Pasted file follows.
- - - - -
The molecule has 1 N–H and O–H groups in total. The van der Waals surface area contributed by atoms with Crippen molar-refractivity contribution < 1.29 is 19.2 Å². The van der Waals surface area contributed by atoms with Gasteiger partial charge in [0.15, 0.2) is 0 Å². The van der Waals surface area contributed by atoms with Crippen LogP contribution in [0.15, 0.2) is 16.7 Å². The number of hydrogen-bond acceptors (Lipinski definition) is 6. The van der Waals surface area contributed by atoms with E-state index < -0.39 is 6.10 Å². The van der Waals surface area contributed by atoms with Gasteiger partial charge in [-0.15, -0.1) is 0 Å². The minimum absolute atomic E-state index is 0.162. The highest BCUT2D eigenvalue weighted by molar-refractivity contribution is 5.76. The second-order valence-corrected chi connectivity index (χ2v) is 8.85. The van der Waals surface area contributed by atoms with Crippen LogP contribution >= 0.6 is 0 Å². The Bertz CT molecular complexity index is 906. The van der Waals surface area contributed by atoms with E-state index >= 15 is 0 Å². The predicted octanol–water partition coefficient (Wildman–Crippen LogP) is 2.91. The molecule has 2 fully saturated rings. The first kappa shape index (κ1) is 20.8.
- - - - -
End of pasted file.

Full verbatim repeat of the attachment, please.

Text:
The molecule has 1 N–H and O–H groups in total. The van der Waals surface area contributed by atoms with Crippen molar-refractivity contribution < 1.29 is 19.2 Å². The van der Waals surface area contributed by atoms with Gasteiger partial charge in [0.15, 0.2) is 0 Å². The van der Waals surface area contributed by atoms with Crippen LogP contribution in [0.15, 0.2) is 16.7 Å². The number of hydrogen-bond acceptors (Lipinski definition) is 6. The van der Waals surface area contributed by atoms with E-state index < -0.39 is 6.10 Å². The van der Waals surface area contributed by atoms with Gasteiger partial charge in [-0.15, -0.1) is 0 Å². The minimum absolute atomic E-state index is 0.162. The highest BCUT2D eigenvalue weighted by molar-refractivity contribution is 5.76. The second-order valence-corrected chi connectivity index (χ2v) is 8.85. The van der Waals surface area contributed by atoms with Crippen LogP contribution >= 0.6 is 0 Å². The Bertz CT molecular complexity index is 906. The van der Waals surface area contributed by atoms with E-state index >= 15 is 0 Å². The predicted octanol–water partition coefficient (Wildman–Crippen LogP) is 2.91. The molecule has 2 fully saturated rings. The first kappa shape index (κ1) is 20.8.